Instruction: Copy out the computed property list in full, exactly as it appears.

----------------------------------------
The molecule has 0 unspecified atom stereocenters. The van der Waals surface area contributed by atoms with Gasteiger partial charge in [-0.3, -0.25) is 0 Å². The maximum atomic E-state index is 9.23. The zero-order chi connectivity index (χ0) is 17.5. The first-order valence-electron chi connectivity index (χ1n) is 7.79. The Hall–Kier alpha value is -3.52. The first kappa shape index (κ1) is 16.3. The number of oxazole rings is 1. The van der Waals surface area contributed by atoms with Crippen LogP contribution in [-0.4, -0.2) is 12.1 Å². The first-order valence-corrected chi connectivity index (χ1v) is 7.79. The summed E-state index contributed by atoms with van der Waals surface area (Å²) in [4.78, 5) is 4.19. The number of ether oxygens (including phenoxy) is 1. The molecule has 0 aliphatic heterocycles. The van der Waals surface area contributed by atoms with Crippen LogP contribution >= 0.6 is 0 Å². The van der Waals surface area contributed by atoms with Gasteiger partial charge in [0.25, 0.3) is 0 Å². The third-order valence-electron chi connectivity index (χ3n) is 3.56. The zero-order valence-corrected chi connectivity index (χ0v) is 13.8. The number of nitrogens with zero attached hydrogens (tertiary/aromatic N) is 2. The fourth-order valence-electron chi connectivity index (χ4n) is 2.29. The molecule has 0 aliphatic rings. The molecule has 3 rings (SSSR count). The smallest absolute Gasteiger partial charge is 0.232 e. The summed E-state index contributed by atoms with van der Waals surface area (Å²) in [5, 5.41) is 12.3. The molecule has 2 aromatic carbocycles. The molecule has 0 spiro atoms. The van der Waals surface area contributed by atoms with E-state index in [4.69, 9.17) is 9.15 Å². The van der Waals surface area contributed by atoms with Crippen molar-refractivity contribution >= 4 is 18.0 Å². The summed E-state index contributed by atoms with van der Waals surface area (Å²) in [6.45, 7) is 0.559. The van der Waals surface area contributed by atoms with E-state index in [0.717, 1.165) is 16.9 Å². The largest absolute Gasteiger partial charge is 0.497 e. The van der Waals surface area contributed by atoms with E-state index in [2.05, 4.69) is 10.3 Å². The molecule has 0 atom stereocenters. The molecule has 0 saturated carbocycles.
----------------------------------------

The molecule has 0 unspecified atom stereocenters. The van der Waals surface area contributed by atoms with Gasteiger partial charge in [-0.3, -0.25) is 0 Å². The maximum atomic E-state index is 9.23. The zero-order chi connectivity index (χ0) is 17.5. The first-order valence-electron chi connectivity index (χ1n) is 7.79. The Hall–Kier alpha value is -3.52. The first kappa shape index (κ1) is 16.3. The number of oxazole rings is 1. The van der Waals surface area contributed by atoms with Crippen LogP contribution in [-0.4, -0.2) is 12.1 Å². The first-order valence-corrected chi connectivity index (χ1v) is 7.79. The summed E-state index contributed by atoms with van der Waals surface area (Å²) in [4.78, 5) is 4.19. The number of ether oxygens (including phenoxy) is 1. The molecule has 0 aliphatic heterocycles. The van der Waals surface area contributed by atoms with Crippen LogP contribution >= 0.6 is 0 Å². The van der Waals surface area contributed by atoms with Gasteiger partial charge in [0.25, 0.3) is 0 Å². The third-order valence-electron chi connectivity index (χ3n) is 3.56. The zero-order valence-corrected chi connectivity index (χ0v) is 13.8. The number of nitrogens with zero attached hydrogens (tertiary/aromatic N) is 2. The fourth-order valence-electron chi connectivity index (χ4n) is 2.29. The molecule has 0 aliphatic rings. The molecule has 3 rings (SSSR count). The smallest absolute Gasteiger partial charge is 0.232 e. The summed E-state index contributed by atoms with van der Waals surface area (Å²) in [5, 5.41) is 12.3. The molecule has 2 aromatic carbocycles. The molecule has 0 spiro atoms. The van der Waals surface area contributed by atoms with E-state index in [4.69, 9.17) is 9.15 Å². The van der Waals surface area contributed by atoms with Crippen molar-refractivity contribution >= 4 is 18.0 Å². The summed E-state index contributed by atoms with van der Waals surface area (Å²) in [6.45, 7) is 0.559. The van der Waals surface area contributed by atoms with E-state index in [0.717, 1.165) is 16.9 Å². The largest absolute Gasteiger partial charge is 0.497 e. The van der Waals surface area contributed by atoms with E-state index in [2.05, 4.69) is 10.3 Å². The molecule has 0 atom stereocenters. The molecule has 0 saturated carbocycles.